“We became good friends and she said that I should come visit her and study at her university and it inspired me to want to study abroad,” said Conoley. “I spent the next year and a half talking to the business department about studying abroad, saving money, finding out information and when I was told you could do a WTE it was a good stepping stone to help me get there.”

Conoley said that it was the greatest thing that has happened in her life and the best decision she has ever made.

“I’ve grown so much and learned so much, I have made new friends and it really helped me figure out what I wanted to do and what kind of person I wanted to be and how to get there,” said Conoley.

The Free Store

Washburn student Vonnita Elliottt fulfilled the community service WTE by creating a free store in the Washburn Memorial Union that is opened the first two weeks of each semester. The store’s goal is to help single parents and low-income students coming back to college.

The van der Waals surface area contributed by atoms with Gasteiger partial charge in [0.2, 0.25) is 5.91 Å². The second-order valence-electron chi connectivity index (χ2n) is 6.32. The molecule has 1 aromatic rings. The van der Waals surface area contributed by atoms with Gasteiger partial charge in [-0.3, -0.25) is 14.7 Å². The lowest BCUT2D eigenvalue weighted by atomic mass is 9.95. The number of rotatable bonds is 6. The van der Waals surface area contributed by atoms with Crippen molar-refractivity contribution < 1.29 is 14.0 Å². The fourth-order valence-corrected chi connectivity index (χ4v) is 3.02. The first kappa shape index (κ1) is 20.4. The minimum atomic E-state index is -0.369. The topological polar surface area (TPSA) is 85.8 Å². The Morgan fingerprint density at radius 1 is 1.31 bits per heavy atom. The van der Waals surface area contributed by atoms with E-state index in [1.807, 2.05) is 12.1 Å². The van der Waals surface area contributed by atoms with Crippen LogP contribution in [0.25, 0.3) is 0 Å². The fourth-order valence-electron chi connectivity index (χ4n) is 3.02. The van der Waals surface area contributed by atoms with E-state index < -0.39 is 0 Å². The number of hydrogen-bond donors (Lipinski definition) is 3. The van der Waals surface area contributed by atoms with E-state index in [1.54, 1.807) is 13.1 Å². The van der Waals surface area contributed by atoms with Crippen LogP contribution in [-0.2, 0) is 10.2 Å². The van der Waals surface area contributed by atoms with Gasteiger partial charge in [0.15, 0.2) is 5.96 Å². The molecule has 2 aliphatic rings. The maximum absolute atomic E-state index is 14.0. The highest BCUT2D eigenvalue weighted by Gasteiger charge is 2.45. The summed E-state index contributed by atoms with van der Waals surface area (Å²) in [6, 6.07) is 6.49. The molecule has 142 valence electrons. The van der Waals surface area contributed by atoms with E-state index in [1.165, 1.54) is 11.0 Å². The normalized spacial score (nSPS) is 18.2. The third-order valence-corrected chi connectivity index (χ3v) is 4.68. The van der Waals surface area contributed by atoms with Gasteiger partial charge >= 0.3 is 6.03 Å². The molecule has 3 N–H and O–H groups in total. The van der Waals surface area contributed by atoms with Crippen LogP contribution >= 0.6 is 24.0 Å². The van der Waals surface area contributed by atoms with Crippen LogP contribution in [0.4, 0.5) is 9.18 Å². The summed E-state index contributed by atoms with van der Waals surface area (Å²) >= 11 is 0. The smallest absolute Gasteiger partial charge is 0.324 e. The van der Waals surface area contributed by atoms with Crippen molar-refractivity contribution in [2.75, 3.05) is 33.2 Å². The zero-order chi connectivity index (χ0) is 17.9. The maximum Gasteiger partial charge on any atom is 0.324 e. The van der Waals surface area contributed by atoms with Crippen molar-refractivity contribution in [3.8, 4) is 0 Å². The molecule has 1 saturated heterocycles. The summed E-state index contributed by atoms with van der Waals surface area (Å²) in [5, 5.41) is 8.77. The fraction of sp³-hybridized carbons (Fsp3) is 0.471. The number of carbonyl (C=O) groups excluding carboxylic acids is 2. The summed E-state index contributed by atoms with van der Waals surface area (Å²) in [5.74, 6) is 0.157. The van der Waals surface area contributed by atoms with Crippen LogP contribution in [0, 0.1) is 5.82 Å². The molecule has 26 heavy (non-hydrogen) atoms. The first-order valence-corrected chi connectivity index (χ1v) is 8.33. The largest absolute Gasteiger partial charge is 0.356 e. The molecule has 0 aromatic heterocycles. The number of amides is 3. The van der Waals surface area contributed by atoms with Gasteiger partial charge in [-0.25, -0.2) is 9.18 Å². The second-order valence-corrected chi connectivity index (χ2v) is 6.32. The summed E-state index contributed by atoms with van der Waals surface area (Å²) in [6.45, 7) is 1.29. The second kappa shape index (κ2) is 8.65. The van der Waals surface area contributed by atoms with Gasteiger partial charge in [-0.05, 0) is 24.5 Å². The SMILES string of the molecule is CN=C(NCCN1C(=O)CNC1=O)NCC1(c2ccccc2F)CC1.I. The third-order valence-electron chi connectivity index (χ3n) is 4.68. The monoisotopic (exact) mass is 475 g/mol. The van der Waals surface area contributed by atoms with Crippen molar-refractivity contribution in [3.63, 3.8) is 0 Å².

The idea came about in a communications class she took in the Fall of 2009 with Jim Schnoebelen, Washburn Assistant Director of Forensics. A group had to create an idea that would help the students at Washburn.

“Because I was a single mom at one time I wanted to give back,” said Elliottt.  “I know it is not easy being a single parent and a student going back to school and I thought this would help make it easier for those single parent students and low income students and make it easier for them to still be able to go to college.”